&& (SNString.IndexOf('-', 13) == -1));// part3 ends length 16 string. 16-13 == 3.


I do like the readability of the original version more than the &&&&&&&& infested waters of the other options; you can keep a lot of that simplicity and shorten it down a lot, with something like this:

string[] parts = SNString.Split('-');

if (parts[0].Length != 3) {
return false;
}

if (parts[1].Length != 8) {
return false;
}

if (parts[2].Length != 3) {
return false;
}

return true;


NB. this has the same risk of the original and some other answers that there might be more than three parts after splitting.

• In the general case, the, "escape out quickly on any failure" approach is great. In the OP's specific code, using a single return statement is both simpler and more readable. – Brian Jan 30 '20 at 14:10
• @Brian yeah there's not much in it - the single line answer is deceptive, as it still depends on doing a Split() and then assigning three parts of the array to three new string variables, so it ends up longer and less obviously correct from that. And if you inline the checks to parts[1].Length == 3 && then the added bracket indexing in one line starts to get a bit dense for my liking. It's A && B || C && !D style code which makes me unhappy - so hard to verify by eye that the tests do exactly what was intended in every case, but == && == && == could be simple enough. – TessellatingHeckler Jan 31 '20 at 1:04

## Filter validation

For validation code, you could use a more compact but somewhat verbose pattern of failing early, failing fast.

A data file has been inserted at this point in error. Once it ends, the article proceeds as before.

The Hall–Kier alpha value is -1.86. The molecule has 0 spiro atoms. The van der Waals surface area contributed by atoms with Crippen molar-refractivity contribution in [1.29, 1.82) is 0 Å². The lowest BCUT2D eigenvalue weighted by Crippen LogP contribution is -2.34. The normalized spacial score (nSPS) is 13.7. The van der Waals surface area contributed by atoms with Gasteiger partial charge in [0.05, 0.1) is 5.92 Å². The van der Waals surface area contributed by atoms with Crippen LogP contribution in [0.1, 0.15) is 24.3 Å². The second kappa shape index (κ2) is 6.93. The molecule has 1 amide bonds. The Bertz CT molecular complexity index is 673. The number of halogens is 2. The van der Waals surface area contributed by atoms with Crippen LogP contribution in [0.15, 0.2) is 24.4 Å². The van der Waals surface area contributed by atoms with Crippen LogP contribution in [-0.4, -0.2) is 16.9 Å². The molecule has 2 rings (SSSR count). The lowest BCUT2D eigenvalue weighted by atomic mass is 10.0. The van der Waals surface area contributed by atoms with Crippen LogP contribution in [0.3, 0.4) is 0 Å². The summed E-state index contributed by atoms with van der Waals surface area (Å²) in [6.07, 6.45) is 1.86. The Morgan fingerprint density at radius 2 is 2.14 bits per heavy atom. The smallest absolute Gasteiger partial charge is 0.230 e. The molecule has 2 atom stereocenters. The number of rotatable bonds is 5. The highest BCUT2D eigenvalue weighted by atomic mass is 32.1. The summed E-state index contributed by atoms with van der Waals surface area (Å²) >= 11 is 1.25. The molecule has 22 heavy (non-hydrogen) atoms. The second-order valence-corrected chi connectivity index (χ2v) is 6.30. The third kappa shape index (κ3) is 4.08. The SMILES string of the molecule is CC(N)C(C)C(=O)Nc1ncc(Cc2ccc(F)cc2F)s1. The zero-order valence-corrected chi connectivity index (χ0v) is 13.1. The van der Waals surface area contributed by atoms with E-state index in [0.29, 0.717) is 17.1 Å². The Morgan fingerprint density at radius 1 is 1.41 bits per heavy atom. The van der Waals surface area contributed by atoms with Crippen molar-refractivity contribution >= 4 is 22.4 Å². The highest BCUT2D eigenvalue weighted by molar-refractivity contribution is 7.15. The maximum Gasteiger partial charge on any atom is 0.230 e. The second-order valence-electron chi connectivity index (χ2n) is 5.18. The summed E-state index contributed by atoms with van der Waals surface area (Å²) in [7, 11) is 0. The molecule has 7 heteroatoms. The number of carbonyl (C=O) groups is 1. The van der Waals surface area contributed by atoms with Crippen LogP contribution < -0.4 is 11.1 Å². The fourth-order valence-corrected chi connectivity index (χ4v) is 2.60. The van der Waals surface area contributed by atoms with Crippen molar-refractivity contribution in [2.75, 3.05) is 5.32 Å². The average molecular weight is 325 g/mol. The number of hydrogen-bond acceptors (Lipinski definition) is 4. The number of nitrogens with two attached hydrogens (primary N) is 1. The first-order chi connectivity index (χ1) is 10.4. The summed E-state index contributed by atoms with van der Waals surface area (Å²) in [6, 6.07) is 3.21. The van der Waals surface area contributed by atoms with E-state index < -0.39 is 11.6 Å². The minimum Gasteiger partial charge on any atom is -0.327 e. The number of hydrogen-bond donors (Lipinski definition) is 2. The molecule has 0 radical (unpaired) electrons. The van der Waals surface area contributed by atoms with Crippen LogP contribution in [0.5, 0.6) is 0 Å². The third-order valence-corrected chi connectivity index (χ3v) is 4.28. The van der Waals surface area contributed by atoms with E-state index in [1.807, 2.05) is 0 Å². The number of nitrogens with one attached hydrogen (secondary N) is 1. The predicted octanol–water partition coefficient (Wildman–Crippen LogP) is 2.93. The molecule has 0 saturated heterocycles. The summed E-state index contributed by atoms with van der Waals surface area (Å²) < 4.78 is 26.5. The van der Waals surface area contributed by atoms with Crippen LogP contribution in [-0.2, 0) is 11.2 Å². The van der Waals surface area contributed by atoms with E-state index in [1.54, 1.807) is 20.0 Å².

{
// Test for: XXX-XXXXXXXX-XXX

var parts = SNString.Split( '-' );

if ( parts.Length != 3 )
return false;
if ( parts[ 0 ].Length != 3 )
return false;
if ( parts[ 1 ].Length != 8 )
return false;
if ( parts[ 2 ].Length != 3 )
return false;

return true;
}


The function will have a lot a exit points, but only a "success" result, at the end. Think the validation process as a filter, what only let pass correct data.

I may nitpick this code is only testing what:

{

var hyphens = 0;
for ( int pos = 0 ; pos < SNString.Length ; pos++ )
if ( SNString[ pos ] == '-' )
hyphens++;

if ( hyphens == 2 && SNString.Length == 16 && SNString[ 3 ] == '-' && SNString[ 12 ] == '-' )
return true;

return false;
}


No string splits, no allocations, only validations in place.

• With X-X-XXXXXXXX-XXX the .Split() code would fail it, and your second code would pass it. – TessellatingHeckler Jan 30 '20 at 23:15
• Yes. I will fix that. – André LFS Bacci Jan 31 '20 at 15:07
string[] splitStrArray = SNString.Split('-');
int[] expectedLengths = { 3, 8, 3 };

if( splitStrArray.length != 3 ){
return false;
}

for( int i = 0; i < expectedLengths; ++i ){
int expectedLength = expectedLengths[i];
int actualLength = splitStrArray[i].Length;

if( expectedLength != actualLength ){
return false;
}
}

return true;
`

I prefer loops, early exits and an "innocent until proven guilty" approach.

With regards to making code simple and generic, the original code is terrible. Explicitly naming values in an array like that, then doing the same operation to them all is bad practise. Reasons being:

• It's awkward to maintain
• It's not scalable
• It just causes code to become longer than needed

It might be overkill in this situation, but generalised code that don't have names like "part1, part2, part3" is just way easier for me to read and get to grips with.

Hope this helps!

• Like many of the other answers to this question, this code also crashes when given bad input. What does your function do when handed, say, the empty string? – Eric Lippert Jan 31 '20 at 16:07
• Ah, good catch there mate. I was just trying to refactor the existing functionality, rather than take any additional scenarios into account. – Jhal Feb 2 '20 at 16:16